As I began researching all the specifics of the program for our Business Partners, I stumbled upon a blog post from one of my colleagues in Software Group, Jacqi Levy, who has done a fabulous job of summarizing the benefits of the program, as well as providing a great overview on how Business Partners can get started on launching a campaign. Nicely done, Jacqi!
And those who want to jump right in and start executing can go directly to the Ready to Execute campaigns that are specific to the Midmarket !
Noah Kuttler 110000SVNJ email@example.com Tags:  linked-data cloud service-management tivoli oslc-series oslc 4,206 Visits
The following article was written with significant contributions from Cameron Allen, Pierre Coyne and Beth Sarnie
Question of the day: why is IT agility so darn elusive?
Follow up question: after spending multiple millions in technology to improve service delivery, quality, and productivity, why do so many line of business executives perceive that IT is still not moving "fast enough?"
Silo'd information presents a big speedbump to agility. According to the 2012 IBM study of CEOs, high performing organizations are able to access data 108% more, draw insights from that data 110% more, and act on that data 86% more, than their underperforming peers.
Which brings us back to the specific problem: Information exists, but it is not shared. Information remains trapped in silo'd tools and departmental applications. It's not only not moving "fast enough," it's not moving at all.
If you agree with ITIL and related methodologies, agility is directly linked to your IT processes. So while we can improve process methodology and connections across roles and functions, and within specific technology siloes with tools, if the data and resources can not be freely shared across process-enabling tools, then its all for not.
Going one level deeper, what is the cause of this 'information black hole', where data enters tools, and is never seen again? Your reality is that you probably rely on a mix of multi-vendor tools. Those vendor tools rely on proprietary APIs for integration and trying to make tools with different APIs communicate requires the IT equivalent of a team of United Nations translators, where each is an expert in their applications main language (API). Once successful, the herculean effort can create a constant maintenance cost, and might not work well in the end - things will be lost in translation. That said, even single vendor tool suites are notoriously difficult to integrate.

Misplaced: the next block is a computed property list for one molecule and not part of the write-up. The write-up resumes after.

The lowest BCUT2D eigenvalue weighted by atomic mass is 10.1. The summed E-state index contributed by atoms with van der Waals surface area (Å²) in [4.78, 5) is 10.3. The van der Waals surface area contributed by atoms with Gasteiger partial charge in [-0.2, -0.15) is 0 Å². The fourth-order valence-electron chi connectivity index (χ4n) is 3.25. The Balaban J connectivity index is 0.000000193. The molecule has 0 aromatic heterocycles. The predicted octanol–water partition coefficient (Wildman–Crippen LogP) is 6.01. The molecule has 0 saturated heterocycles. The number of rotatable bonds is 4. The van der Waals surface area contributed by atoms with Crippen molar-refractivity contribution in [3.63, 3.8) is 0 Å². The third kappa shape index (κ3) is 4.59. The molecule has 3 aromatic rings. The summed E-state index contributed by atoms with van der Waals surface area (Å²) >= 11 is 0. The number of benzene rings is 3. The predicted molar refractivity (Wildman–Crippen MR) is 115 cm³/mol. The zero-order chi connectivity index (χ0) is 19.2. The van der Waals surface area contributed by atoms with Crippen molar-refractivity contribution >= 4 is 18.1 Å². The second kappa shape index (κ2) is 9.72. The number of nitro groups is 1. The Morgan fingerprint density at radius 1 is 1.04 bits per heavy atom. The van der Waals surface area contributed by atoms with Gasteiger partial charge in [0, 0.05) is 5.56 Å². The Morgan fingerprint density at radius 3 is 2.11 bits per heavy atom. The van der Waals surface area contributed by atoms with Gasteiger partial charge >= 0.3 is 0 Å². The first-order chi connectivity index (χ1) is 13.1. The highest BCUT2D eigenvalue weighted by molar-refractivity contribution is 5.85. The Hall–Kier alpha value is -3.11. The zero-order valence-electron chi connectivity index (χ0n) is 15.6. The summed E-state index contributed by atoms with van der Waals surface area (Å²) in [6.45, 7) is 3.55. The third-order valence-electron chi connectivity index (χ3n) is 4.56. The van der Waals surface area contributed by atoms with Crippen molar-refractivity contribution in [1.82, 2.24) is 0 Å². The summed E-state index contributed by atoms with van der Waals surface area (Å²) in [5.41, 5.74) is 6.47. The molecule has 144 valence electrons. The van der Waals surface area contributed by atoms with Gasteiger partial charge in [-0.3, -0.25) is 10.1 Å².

So what can be done?
Stop for a moment and consider the best example that demonstrates simplicity of integration on a massive scale. It's the Internet. With the Internet, you can get information from millions of different web sites and all you need is a browser.
So for argument's sake, if tools are the equivalent of web sites, then all we need are links to connect two tools. We can take that one step further, borrowing principles from social networks like LinkedIn or IBM Connections, where we can search for one person, and see relationships to other people (making searching for data across tools much easier).
That in essence is OSLC (Open Services for Lifecycle Collaboration): A set of open, community agreed upon specifications for linking tools using web technology. (And before you ask, no. It's not a standard, because apparently standards alone have not done the job)
Data from any vendor tool is registered in a directory like a search engine, where other tools can find it, its relationship to other data, and access it via simple web link technology. Not similar to the Internet, but exactly like the Internet.
What that means is you can easily interconnect tools and processes. You can even replace tools with competitive tools - eliminating vendor lock in. It also means you can re-purpose one integration across a series of 'like' tools. "Write once, reuse-many" inherently applies here. All of this translates into simpler and faster access to information by people and tools, better analytics leading to better decisions, and better automation of workflow.
Now, IT will be seen as agile.
No longer elusive.
This is the first in a series of articles we will be posting about OSLC. Feel free to leave your comments below. Be sure to listen to the podcast we did for OSLC on the Tivoli User Group - TUC Podcast: OSLC Series - Learn how Tivoli’s enhanced architecture strategy will help you simplify integration across products – IBM and Other Vendors, and don't forget to follow us on Twitter @servicemgmt.
Also, stay tuned to the blog for more in our series of articles about OSLC.
Noah Kuttler 110000SVNJ firstname.lastname@example.org Tags:  oslc-series oslc linked-data service-management jazz cloud tivoli collaborative-lifecycle-m... 5,013 Visits
The following article was written by Cameron Allen, Pierre Coyne and Beth Sarnie and is the second in our OSLC series.
In non-acronym speak, what I'm saying is that the future of service management has arrived in the form of Open Services for Lifecycle Collaboration.
But, what is OSLC and what does it have to do with you?
If you are a user of service management tools of any kind, or rely on information from tools to do your job, then you probably know that finding the right information is half the battle, and getting realtime access to that information when it is not under your direct control can feel next to impossible.